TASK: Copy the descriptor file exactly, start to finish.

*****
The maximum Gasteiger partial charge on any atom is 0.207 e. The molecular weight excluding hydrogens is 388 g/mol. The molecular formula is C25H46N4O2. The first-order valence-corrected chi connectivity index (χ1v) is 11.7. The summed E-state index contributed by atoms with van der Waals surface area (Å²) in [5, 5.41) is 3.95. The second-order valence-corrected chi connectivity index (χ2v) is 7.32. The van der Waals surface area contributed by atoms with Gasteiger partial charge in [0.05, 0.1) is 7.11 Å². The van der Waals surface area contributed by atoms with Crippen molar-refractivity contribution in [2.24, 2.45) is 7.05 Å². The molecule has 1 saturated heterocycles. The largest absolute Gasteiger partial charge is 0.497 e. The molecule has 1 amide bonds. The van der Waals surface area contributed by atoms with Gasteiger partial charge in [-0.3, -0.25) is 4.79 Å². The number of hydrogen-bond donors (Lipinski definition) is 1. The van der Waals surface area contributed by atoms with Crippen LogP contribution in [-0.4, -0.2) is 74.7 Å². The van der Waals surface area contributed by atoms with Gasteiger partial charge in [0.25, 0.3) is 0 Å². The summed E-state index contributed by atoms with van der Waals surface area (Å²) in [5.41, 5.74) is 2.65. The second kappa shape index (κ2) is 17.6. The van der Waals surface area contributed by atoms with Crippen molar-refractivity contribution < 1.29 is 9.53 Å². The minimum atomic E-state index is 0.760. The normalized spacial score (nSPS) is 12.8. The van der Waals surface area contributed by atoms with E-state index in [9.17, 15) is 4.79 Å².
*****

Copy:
The maximum Gasteiger partial charge on any atom is 0.207 e. The molecular weight excluding hydrogens is 388 g/mol. The molecular formula is C25H46N4O2. The first-order valence-corrected chi connectivity index (χ1v) is 11.7. The summed E-state index contributed by atoms with van der Waals surface area (Å²) in [5, 5.41) is 3.95. The second-order valence-corrected chi connectivity index (χ2v) is 7.32. The van der Waals surface area contributed by atoms with Gasteiger partial charge in [0.05, 0.1) is 7.11 Å². The van der Waals surface area contributed by atoms with Crippen molar-refractivity contribution in [2.24, 2.45) is 7.05 Å². The molecule has 1 saturated heterocycles. The largest absolute Gasteiger partial charge is 0.497 e. The molecule has 1 amide bonds. The van der Waals surface area contributed by atoms with Gasteiger partial charge in [-0.3, -0.25) is 4.79 Å². The number of hydrogen-bond donors (Lipinski definition) is 1. The van der Waals surface area contributed by atoms with Crippen LogP contribution in [-0.4, -0.2) is 74.7 Å². The van der Waals surface area contributed by atoms with Gasteiger partial charge in [0.25, 0.3) is 0 Å². The summed E-state index contributed by atoms with van der Waals surface area (Å²) in [5.41, 5.74) is 2.65. The second kappa shape index (κ2) is 17.6. The van der Waals surface area contributed by atoms with Crippen molar-refractivity contribution < 1.29 is 9.53 Å². The minimum atomic E-state index is 0.760. The normalized spacial score (nSPS) is 12.8. The van der Waals surface area contributed by atoms with E-state index in [9.17, 15) is 4.79 Å².